The initial task definition was quite open: each team was required to develop an ML solution using PyTorch for model training and MLflow for model tracking. The team members all had more or less deep knowledge in different areas of Machine Learning, from Data Science and underlying math, to infrastructure and ML tooling, including DS project management and enterprise system architecture. So, the most difficult problem for us was to choose a dataset 😜. At the end, we chose to use the Yelp Review dataset for training an NLP model for classifying the provided texts as either positive or negative reviews. The data included reviews on restaurants, museums, hospitals, etc., and the number of stars associated with each review (0–5). We modelled this task as a binary classification problem: determining whether the review was positive (>=3 stars) or negative (otherwise).

MLOps diagram

Figure 2. Metrics of Our Model in the MLflow Experiment Tracking UI

😎 From an MLOps perspective, there were several stages of the project’s evolution. First, we came up with a way of deploying the MLflow server on GCP and exposing it publicly. Also, we developed a nice Web UI where the user can write a review text and specify whether he or she considers this review to be positive or not, and then get the model’s response along with the statistics over all past requests. Having a Web UI talking to the model via REST API allowed us to decouple the front-end and back-end and parallelise development. Also, in order to decouple the logic of collecting model inference statistics in a database from the inference itself, we decided to implement a Model Proxy service with database access, and a Model Server exposing the model via a REST API. Thus, the Model Server could be seamlessly upgraded and replicated, if necessary. For the automatic model upgrade, we implemented another service called Model Operator, which constantly polls the state of the model registry in MLflow and, if the release model version has changed, it automatically re-deploys the Model Server.

😊 So, in the end we managed to build a pipeline with the following properties:

  • partial reproducibility: a manually triggered model training pipeline running in a remote environment,
  • model tracking: all model training metadata and artifacts are stored in an MLflow model registry deployed in GCP and exposed to the outside world,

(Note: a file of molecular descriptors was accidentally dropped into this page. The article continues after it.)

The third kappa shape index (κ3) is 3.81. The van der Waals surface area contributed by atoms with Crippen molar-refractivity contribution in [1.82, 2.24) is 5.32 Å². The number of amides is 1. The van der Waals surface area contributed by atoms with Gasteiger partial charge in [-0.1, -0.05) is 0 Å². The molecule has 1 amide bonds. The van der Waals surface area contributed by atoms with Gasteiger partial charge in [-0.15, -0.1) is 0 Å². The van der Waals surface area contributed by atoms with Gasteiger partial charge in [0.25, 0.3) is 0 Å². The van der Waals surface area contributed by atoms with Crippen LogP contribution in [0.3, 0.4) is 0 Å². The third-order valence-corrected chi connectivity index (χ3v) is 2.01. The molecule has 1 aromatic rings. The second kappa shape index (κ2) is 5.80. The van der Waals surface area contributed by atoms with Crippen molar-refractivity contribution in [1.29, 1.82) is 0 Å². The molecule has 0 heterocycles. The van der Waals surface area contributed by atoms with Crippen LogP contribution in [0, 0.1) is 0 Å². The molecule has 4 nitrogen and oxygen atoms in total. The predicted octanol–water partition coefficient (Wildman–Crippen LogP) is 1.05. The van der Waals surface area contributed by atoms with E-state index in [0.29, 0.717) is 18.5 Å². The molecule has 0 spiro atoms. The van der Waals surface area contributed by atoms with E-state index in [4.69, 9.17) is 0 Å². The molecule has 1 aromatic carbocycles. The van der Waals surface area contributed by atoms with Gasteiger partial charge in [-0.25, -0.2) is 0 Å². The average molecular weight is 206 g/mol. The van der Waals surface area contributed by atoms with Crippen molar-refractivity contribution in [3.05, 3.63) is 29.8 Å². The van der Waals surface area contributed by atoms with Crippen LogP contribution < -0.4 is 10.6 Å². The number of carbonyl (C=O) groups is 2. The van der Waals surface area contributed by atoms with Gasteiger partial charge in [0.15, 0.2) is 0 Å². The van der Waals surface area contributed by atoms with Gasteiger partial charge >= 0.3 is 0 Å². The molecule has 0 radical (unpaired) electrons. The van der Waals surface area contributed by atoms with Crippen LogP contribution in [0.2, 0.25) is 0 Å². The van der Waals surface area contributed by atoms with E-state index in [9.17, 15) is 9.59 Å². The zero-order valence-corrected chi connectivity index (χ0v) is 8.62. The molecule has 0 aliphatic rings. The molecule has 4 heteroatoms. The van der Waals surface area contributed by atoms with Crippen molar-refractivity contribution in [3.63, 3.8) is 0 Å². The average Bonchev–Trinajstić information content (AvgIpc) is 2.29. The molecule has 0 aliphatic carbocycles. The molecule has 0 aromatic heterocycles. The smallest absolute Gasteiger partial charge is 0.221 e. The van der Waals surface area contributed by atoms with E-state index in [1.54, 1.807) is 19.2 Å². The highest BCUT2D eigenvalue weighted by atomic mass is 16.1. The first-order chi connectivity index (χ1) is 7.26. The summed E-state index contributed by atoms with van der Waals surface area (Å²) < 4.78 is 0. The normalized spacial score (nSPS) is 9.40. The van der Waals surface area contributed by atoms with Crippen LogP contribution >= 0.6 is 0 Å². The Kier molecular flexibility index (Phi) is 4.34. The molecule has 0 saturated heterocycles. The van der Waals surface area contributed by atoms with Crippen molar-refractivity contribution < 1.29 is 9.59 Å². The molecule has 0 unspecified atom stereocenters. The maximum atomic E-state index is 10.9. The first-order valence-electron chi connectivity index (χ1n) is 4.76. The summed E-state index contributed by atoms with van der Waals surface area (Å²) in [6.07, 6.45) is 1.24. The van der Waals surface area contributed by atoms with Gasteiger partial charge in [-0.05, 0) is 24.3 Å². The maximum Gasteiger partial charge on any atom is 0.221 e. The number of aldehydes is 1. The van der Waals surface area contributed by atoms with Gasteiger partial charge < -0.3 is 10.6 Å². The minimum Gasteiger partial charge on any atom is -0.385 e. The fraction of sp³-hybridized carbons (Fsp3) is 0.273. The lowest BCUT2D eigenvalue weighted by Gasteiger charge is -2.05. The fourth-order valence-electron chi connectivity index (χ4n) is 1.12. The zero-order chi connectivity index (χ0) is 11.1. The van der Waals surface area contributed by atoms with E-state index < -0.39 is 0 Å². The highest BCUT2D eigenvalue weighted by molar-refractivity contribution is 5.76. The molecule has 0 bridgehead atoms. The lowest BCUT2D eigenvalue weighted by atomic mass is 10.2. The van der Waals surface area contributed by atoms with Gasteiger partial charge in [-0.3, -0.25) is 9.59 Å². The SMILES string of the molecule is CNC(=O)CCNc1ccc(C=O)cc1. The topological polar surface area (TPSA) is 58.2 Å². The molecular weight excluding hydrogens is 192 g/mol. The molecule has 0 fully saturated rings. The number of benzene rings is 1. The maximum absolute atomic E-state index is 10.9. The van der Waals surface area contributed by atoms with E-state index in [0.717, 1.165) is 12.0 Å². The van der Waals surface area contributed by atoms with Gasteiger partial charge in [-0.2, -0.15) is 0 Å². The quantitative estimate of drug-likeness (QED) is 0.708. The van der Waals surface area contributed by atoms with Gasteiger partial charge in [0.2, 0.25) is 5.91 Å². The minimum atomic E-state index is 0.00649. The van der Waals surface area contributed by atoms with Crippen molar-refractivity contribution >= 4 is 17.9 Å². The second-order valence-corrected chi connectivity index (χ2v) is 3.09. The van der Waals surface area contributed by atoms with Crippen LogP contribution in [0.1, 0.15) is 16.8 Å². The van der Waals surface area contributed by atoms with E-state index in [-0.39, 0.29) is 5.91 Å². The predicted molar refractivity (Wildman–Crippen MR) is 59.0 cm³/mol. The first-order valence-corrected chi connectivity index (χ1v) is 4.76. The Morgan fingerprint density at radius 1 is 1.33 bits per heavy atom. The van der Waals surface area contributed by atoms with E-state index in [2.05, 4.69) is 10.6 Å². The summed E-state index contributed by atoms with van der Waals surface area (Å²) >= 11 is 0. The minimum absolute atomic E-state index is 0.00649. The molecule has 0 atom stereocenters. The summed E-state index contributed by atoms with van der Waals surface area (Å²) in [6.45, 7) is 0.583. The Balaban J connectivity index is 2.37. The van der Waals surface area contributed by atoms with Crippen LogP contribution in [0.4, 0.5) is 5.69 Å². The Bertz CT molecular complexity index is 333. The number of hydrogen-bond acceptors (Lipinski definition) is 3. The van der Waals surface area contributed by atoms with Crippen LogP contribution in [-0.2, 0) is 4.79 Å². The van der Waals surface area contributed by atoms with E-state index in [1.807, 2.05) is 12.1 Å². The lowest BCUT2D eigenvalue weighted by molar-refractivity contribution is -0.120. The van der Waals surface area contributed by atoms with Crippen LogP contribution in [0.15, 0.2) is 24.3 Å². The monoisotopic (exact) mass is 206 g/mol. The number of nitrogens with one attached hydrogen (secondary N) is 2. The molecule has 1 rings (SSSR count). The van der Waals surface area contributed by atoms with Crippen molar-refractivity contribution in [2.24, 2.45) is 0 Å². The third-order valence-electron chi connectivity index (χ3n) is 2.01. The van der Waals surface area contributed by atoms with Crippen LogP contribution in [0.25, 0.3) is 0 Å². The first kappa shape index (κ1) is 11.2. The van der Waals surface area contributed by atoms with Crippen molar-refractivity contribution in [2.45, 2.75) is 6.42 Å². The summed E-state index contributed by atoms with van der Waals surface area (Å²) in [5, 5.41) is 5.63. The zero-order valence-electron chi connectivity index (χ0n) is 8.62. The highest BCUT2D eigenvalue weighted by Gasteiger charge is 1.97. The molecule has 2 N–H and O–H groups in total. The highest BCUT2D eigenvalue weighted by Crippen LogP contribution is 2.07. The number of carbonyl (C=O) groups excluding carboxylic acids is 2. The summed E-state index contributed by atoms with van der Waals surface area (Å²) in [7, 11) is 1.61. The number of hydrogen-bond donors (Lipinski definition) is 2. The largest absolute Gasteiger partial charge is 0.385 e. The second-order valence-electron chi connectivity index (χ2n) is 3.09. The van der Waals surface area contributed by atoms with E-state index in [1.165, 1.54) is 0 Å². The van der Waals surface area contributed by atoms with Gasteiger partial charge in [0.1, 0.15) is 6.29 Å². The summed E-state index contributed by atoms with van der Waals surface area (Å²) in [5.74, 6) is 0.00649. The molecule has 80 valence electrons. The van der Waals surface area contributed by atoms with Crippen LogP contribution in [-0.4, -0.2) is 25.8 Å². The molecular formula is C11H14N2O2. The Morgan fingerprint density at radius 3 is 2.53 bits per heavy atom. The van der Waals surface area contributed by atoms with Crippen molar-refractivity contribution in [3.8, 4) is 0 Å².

• model serving: a horizontally scalable REST API microservice for model inference balanced by a REST API proxy microservice that stores and serves some inference metadata,
  • automatic model deployment: the model server gets automatically re-deployed once the user changes a model’s tag in the MLflow model registry.

😢 Unfortunately, we didn’t have time to completely finish the model development cycle. Namely, we didn’t implement:

  • immutable training environment: training docker image is built once and used always
  • code versioning: we use of code as a snapshot, without involving a SVC
  • data versioning: we use dataset snapshot,
  • model lineage: can only be implemented  if usingcode and data versioning,
  • GitOps: automatically re-training the model once input has changed (code, data or parameters),
  • model testing before deployment
  • model monitoring and alerts (no hardware characteristics, health checks, data drift detection),
  • fancy ML tools (hyperparameter tuning, model explainability tools, etc.),
  • business logic features required for production (HTTPS, authentication & authorization, etc)

Technical takeaways

Though PyTorch (and Pytorch Lightning) is great and has tons of tutorials and examples, pickle for Deep Learning is still a pain. You need to dance around it for a while to save and load the model. We hope that the world will eventually come to a standardised solution with an easy UX for this process.

MLflow is an awesome tool for tracking your model development progress and storing model artifacts.

  • It can be easily deployed in Kubernetes and has a nice minimalistic and intuitive interface.
  • Though we couldn’t find any good solution for authentication and role-based access control, so this went out of the project scope.
  • We also found MLflow Model Serving too difficult to run in a few hours, mostly because of the lack of clear documentation.
  • In addition, we were surprised that we couldn’t find a solution for automatically deploying the model that gets the “Production” tag in MLflow UI. This could be a viable pattern, to deploy models directly from the MLflow Server dashboard, and could be a good addition to “MLflow core functionality”

Kubernetes is amazing! It’s terrifying at first, but terrific after a while. It enables you to deploy, scale, connect and persist your apps easily in a very clear and transparent way. However, we found it difficult to parametrize bare Kubernetes resource definitions (without using helm charts). We needed to pass a single or a few parameters to the yaml definition before applying it, and here are the ways we figured out how to tackle this problem: